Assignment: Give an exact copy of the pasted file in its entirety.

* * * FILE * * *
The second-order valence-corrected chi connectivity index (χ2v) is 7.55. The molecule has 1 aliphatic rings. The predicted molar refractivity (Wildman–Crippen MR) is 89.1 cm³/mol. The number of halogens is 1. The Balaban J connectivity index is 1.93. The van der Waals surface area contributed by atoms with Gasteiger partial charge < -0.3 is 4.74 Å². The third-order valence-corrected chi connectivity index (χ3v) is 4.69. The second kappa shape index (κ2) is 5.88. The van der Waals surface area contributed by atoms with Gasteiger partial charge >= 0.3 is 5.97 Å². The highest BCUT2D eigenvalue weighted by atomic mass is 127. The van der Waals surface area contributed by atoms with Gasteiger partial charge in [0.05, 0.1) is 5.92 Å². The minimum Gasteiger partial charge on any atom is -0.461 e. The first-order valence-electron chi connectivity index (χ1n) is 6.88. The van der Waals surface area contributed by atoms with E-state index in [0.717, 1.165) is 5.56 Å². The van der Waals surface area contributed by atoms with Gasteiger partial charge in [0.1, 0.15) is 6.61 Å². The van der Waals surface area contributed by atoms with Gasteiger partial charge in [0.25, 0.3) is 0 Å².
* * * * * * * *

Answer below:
The second-order valence-corrected chi connectivity index (χ2v) is 7.55. The molecule has 1 aliphatic rings. The predicted molar refractivity (Wildman–Crippen MR) is 89.1 cm³/mol. The number of halogens is 1. The Balaban J connectivity index is 1.93. The van der Waals surface area contributed by atoms with Gasteiger partial charge < -0.3 is 4.74 Å². The third-order valence-corrected chi connectivity index (χ3v) is 4.69. The second kappa shape index (κ2) is 5.88. The van der Waals surface area contributed by atoms with Gasteiger partial charge >= 0.3 is 5.97 Å². The highest BCUT2D eigenvalue weighted by atomic mass is 127. The van der Waals surface area contributed by atoms with Gasteiger partial charge in [0.05, 0.1) is 5.92 Å². The minimum Gasteiger partial charge on any atom is -0.461 e. The first-order valence-electron chi connectivity index (χ1n) is 6.88. The van der Waals surface area contributed by atoms with E-state index in [0.717, 1.165) is 5.56 Å². The van der Waals surface area contributed by atoms with Gasteiger partial charge in [0.1, 0.15) is 6.61 Å². The van der Waals surface area contributed by atoms with Gasteiger partial charge in [0.25, 0.3) is 0 Å².